Infantino re-elected, Kagame and a day of misinterpretations on Planet FIFA

German philosopher Friedrich Nietzsche would have been at home on Planet FIFA.

Anyone who has spent much time around world football’s governing body will know a few people who consider themselves ‘Supermen’ and its doctrine of eternal return – the idea that time repeats itself again and again and again – could have been developed in any of FIFA’s 72 matches. previous congresses.

But Nietzsche’s quote that “there are no facts, only interpretations” is the perfect summary of what happened at the 73rd FIFA Congress in Kigali, Rwanda on Thursday.

The main affair was supposed to be a vote to decide who would lead FIFA for the next four years, but with no candidate to oppose incumbent Gianni Infantino it became an election by standing ovation. A resounding endorsement, then, except a few stood up but didn’t applaud.

“All those who love me, and I know there are so many, and those who hate me, I know there are a few: I love you all,” Infantino said. “Of course today, especially.”

A win is a win, however, and it was Infantino’s third victory in a FIFA presidential election, although the first in 2016 no longer counts against the three-term limit he introduced shortly after that triumph, as he was finishing someone else’s term. So his third term is actually his second, and he can now continue until 2031.

Infantino opened the congress by telling an anecdote about his first visit to Rwanda in early 2016. He was then on the campaign trail, trying to convince African football federations to vote for him.

His mission was a failure – Africa had already decided to side with his rival, a Bahraini royal who still rules Asian football – but the 52-year-old Swiss-Italian told the congress audience he was inspired to continue to fight for the presidency with a visit to the Rwandan Genocide Memorial.

Kagame, left, and Infantino (Photo: Rwandan Presidency/Handout/Anadolu Agency via Getty Images)

To some in the room, it seemed he was comparing his refusal to give up – something that was never questioned at the time – to Rwanda’s recovery from one of the country’s worst examples of ethnic violence. ‘history. For others, it was just a clumsy anecdote.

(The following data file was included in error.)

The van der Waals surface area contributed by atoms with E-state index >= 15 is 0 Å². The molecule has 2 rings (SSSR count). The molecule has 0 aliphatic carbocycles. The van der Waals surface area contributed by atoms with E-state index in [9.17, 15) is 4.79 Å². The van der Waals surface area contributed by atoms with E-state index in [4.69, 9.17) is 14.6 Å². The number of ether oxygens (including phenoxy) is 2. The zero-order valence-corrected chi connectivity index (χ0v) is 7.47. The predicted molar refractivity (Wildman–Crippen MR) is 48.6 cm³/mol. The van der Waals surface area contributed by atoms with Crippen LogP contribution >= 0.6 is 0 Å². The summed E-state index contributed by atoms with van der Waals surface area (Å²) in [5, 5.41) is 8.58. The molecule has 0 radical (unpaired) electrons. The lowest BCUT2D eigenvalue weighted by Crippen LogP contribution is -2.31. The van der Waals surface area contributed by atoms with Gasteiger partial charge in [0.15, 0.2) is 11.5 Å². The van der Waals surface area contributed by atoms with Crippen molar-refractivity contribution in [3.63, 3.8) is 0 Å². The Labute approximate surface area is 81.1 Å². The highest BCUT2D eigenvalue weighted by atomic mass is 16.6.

When asked to clarify what he said at the post-convention press conference, Infantino angrily dismissed the idea that he would ever draw a comparison between an appalling historical event and a chapter of his own. life. It came as a surprise to those in the room who heard him in Doha last year talk about how his experiences as the red-haired son of Italian immigrants in Switzerland meant he knew what it was like. to be racially abused or criminalized for being gay.

There were more examples of misinterpretations at the press conference.

Infantino started the session by telling the room that because some reporters had been ‘mean’ to him reporting allegations about his autocratic style, his tax affairs, the latest about the investigation into the secret meetings he held with the Swiss Attorney General (who may or may not have been bugged by ex-CIA agents working for Qatar), his relationship with celebrity chef Salt Bae, and countless other misunderstandings, we were all going to have to listen to another “monologue by Gianni Infantino”.

In that 20-minute tirade, shorter than the hour he spoke on the eve of the Qatar World Cup, he chastised reporters for “giving space” to crooks who accuse him of ” show up,” urged us to “get a little more factual.” in our reporting and suggested that we don’t like him because he doesn’t talk to us very often.

When this reporter told him that his ‘Today I am Qatari’ speech was not criticized because he made a flippant remark about having red hair and freckles as a child , but because he had told hundreds of journalists that their reporting on how Qatar had failed to deal with the hundreds of thousands of migrant workers who had flocked to the Gulf state was driven by racism.